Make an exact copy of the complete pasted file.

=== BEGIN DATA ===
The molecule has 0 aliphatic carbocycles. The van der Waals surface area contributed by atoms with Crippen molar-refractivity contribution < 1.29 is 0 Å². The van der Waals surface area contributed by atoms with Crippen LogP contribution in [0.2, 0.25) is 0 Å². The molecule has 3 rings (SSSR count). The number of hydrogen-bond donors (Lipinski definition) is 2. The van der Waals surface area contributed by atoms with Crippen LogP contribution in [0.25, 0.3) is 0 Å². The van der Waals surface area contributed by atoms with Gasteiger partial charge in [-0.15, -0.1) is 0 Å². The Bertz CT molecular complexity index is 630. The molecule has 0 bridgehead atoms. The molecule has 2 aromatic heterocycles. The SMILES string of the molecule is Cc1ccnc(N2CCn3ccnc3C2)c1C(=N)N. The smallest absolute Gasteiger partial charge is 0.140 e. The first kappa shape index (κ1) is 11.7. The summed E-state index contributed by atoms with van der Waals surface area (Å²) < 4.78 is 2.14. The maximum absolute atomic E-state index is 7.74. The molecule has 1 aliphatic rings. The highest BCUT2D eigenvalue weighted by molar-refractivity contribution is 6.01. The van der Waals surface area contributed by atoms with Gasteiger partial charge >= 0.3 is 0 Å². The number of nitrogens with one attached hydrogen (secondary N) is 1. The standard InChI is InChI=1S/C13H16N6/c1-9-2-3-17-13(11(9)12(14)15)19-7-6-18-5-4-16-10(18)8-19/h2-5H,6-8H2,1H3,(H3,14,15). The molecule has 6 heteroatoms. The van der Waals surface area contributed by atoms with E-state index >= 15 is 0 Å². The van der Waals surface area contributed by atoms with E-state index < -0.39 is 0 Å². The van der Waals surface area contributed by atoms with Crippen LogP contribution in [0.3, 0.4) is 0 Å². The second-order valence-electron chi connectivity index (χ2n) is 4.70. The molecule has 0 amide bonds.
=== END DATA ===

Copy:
The molecule has 0 aliphatic carbocycles. The van der Waals surface area contributed by atoms with Crippen molar-refractivity contribution < 1.29 is 0 Å². The van der Waals surface area contributed by atoms with Crippen LogP contribution in [0.2, 0.25) is 0 Å². The molecule has 3 rings (SSSR count). The number of hydrogen-bond donors (Lipinski definition) is 2. The van der Waals surface area contributed by atoms with Crippen LogP contribution in [0.25, 0.3) is 0 Å². The van der Waals surface area contributed by atoms with Gasteiger partial charge in [-0.15, -0.1) is 0 Å². The Bertz CT molecular complexity index is 630. The molecule has 0 bridgehead atoms. The molecule has 2 aromatic heterocycles. The SMILES string of the molecule is Cc1ccnc(N2CCn3ccnc3C2)c1C(=N)N. The smallest absolute Gasteiger partial charge is 0.140 e. The first kappa shape index (κ1) is 11.7. The summed E-state index contributed by atoms with van der Waals surface area (Å²) < 4.78 is 2.14. The maximum absolute atomic E-state index is 7.74. The molecule has 1 aliphatic rings. The highest BCUT2D eigenvalue weighted by molar-refractivity contribution is 6.01. The van der Waals surface area contributed by atoms with Gasteiger partial charge >= 0.3 is 0 Å². The number of nitrogens with one attached hydrogen (secondary N) is 1. The standard InChI is InChI=1S/C13H16N6/c1-9-2-3-17-13(11(9)12(14)15)19-7-6-18-5-4-16-10(18)8-19/h2-5H,6-8H2,1H3,(H3,14,15). The molecule has 6 heteroatoms. The van der Waals surface area contributed by atoms with E-state index >= 15 is 0 Å². The van der Waals surface area contributed by atoms with E-state index < -0.39 is 0 Å². The van der Waals surface area contributed by atoms with Crippen LogP contribution in [0.3, 0.4) is 0 Å². The second-order valence-electron chi connectivity index (χ2n) is 4.70. The molecule has 0 amide bonds.